Description
Course info
Level
Advanced
Updated
Oct 16, 2015
Duration
4h 13m
Description

In this Maya and Mudbox tutorial, we'll cover modeling, sculpting and painting an African-style mask. We'll explore the process of exporting maps for animating and rendering in Maya. We'll also cover converting the high-resolution sculpt to a GCode slice file for FDM printing using a Lulzbot TAZ 5 3D printer. By the end of this Maya and Mudbox training, you'll have created a tribal mask ready for 3D print. Software required: Maya 2016, Mudbox 2016, Cura.

About the author
About the author

Eric Kunzendorf has been teaching computer graphics and animation at the college level for the last two decades at such varied institutions as Jacksonville University, the New Hampshire Institute of Art, the Atlanta College of Art, and the School of Visual Arts’ Savannah campus. He holds a Bachelors of Arts in Art history from Columbia University and a Masters of Fine Arts in Drawing and Painting from the University of Georgia.

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Section Introduction Transcripts
Section Introduction Transcripts

Introduction and Project Overview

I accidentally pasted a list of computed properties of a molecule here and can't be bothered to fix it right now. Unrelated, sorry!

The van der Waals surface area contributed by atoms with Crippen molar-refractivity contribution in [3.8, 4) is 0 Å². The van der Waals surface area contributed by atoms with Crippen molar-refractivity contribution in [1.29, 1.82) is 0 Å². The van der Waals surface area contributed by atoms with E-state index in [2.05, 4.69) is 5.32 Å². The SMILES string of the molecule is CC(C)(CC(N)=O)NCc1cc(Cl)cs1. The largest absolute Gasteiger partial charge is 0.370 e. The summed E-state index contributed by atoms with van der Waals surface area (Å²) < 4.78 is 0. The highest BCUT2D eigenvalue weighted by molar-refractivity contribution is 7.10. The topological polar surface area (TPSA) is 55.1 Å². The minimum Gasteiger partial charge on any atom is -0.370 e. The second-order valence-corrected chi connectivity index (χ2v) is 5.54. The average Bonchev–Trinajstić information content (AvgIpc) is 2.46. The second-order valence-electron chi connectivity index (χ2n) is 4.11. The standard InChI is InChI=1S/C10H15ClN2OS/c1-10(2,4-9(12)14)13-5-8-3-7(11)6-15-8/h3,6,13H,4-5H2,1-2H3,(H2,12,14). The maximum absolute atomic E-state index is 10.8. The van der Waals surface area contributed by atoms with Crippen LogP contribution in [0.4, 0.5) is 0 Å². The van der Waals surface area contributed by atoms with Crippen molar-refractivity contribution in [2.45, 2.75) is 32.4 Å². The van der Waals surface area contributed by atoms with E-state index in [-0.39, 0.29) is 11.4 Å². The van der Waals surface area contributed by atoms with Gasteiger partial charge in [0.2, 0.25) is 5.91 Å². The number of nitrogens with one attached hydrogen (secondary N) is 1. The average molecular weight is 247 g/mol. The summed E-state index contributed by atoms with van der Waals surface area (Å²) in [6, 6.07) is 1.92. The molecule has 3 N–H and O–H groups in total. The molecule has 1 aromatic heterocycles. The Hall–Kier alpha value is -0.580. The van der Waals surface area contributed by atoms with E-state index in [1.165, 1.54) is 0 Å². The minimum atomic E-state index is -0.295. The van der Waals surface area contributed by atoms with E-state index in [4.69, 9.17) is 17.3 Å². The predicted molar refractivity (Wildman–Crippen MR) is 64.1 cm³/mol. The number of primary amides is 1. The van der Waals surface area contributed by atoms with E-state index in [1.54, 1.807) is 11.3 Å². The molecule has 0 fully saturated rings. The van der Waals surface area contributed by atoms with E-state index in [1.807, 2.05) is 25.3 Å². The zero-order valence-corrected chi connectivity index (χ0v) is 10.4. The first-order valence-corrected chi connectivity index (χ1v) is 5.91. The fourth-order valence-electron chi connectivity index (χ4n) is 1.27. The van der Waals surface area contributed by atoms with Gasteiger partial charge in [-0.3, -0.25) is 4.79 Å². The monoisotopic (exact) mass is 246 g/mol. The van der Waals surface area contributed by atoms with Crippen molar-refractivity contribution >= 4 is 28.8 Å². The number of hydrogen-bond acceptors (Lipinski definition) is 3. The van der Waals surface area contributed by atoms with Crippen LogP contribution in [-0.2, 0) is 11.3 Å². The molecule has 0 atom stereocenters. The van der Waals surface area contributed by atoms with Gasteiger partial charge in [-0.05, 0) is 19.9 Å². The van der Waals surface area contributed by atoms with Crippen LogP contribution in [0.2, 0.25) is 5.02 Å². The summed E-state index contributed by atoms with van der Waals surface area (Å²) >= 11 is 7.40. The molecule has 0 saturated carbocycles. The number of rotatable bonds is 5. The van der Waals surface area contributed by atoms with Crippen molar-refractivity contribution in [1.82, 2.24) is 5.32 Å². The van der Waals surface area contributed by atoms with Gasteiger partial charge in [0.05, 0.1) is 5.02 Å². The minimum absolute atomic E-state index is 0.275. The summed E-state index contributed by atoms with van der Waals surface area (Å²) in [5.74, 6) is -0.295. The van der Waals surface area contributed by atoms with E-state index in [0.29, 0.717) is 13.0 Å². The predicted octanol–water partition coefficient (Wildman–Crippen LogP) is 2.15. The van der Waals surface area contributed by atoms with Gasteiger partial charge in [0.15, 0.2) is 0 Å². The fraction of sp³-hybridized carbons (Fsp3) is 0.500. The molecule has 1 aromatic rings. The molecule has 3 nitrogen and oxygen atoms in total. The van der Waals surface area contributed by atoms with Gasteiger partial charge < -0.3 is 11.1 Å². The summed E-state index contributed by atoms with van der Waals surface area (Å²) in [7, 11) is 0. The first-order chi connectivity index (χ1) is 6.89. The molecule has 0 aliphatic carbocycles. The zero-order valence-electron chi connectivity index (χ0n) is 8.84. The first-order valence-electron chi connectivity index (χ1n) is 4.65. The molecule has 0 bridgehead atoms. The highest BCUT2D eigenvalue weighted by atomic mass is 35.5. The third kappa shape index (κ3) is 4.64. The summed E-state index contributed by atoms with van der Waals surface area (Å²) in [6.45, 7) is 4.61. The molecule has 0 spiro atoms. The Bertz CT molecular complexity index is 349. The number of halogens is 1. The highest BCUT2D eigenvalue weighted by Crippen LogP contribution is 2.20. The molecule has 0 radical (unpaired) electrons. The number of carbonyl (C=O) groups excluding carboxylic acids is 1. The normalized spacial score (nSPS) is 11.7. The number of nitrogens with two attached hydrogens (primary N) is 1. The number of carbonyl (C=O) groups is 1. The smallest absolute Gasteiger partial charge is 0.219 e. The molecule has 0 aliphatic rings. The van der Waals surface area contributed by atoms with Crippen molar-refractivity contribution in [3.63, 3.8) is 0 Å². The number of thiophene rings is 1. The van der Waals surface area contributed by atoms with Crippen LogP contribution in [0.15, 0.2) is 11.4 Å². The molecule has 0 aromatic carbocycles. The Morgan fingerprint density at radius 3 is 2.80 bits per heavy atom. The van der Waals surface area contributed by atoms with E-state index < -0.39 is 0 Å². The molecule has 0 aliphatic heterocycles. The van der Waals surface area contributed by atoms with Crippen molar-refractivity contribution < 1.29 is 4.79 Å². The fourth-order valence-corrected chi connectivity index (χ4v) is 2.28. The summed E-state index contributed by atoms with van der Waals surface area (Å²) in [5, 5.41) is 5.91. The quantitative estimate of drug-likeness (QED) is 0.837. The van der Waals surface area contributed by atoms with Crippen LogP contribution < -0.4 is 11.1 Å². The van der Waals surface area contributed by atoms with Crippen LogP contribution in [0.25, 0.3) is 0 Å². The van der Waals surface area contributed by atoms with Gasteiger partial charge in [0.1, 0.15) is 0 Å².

(bright energetic music) Hey, everyone, Eric Kunzendorf here. I'm associate professor of animation at Jacksonville University. And I've got over 21 years of experience teaching and practicing animation and digital art. I've produced independent animations, as well as digital prints that I've shown at the regional and national levels. In this course, we're going to create and print an African style mask in Maya, Mudbox, and Cura. Some of the major topics that we will be discussing in this course will include, but are not limited to, modeling from front and side photographs that may or may not match perfectly, creating and UV mapping a base mesh in Maya for sculpting in Mudbox, sculpting and painting weathering and details using brushes and stencils in Mudbox, sculpting ornamental details using conventional and vector displacement map stamps, and preparing the model to render in Maya, and 3D print in Cura, using a diffuse deposition modeling paradigm. By the end of the training, you will have an African style mask that you can render and print in 3D. And more importantly, you will have the skills to create and print your own models. I'm excited to work with Digital Tutors, and share these powerful tricks and techniques with fellow artists. So tune in, turn on, sign up, and sign in. Let's get started with the first lesson.